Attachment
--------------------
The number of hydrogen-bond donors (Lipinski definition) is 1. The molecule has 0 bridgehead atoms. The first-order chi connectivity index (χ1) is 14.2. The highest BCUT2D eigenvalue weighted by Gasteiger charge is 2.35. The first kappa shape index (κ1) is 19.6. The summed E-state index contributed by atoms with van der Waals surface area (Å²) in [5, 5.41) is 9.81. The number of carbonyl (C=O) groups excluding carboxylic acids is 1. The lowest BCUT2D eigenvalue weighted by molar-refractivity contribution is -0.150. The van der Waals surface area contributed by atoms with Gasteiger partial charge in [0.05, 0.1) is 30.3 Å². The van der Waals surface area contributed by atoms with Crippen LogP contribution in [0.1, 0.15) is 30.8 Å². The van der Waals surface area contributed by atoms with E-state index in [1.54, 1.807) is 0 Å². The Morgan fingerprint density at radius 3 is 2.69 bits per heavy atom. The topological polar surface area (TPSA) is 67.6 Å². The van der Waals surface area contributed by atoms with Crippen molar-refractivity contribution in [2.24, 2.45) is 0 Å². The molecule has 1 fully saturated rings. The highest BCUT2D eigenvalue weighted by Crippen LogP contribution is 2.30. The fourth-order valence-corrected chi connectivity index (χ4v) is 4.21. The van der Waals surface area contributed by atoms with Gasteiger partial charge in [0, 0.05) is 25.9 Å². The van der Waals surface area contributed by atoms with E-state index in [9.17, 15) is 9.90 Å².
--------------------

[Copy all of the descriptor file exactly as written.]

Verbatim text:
The number of hydrogen-bond donors (Lipinski definition) is 1. The molecule has 0 bridgehead atoms. The first-order chi connectivity index (χ1) is 14.2. The highest BCUT2D eigenvalue weighted by Gasteiger charge is 2.35. The first kappa shape index (κ1) is 19.6. The summed E-state index contributed by atoms with van der Waals surface area (Å²) in [5, 5.41) is 9.81. The number of carbonyl (C=O) groups excluding carboxylic acids is 1. The lowest BCUT2D eigenvalue weighted by molar-refractivity contribution is -0.150. The van der Waals surface area contributed by atoms with Gasteiger partial charge in [0.05, 0.1) is 30.3 Å². The van der Waals surface area contributed by atoms with Crippen LogP contribution in [0.1, 0.15) is 30.8 Å². The van der Waals surface area contributed by atoms with E-state index in [1.54, 1.807) is 0 Å². The Morgan fingerprint density at radius 3 is 2.69 bits per heavy atom. The topological polar surface area (TPSA) is 67.6 Å². The van der Waals surface area contributed by atoms with Crippen molar-refractivity contribution in [2.24, 2.45) is 0 Å². The molecule has 1 fully saturated rings. The highest BCUT2D eigenvalue weighted by Crippen LogP contribution is 2.30. The fourth-order valence-corrected chi connectivity index (χ4v) is 4.21. The van der Waals surface area contributed by atoms with Gasteiger partial charge in [0, 0.05) is 25.9 Å². The van der Waals surface area contributed by atoms with E-state index in [9.17, 15) is 9.90 Å².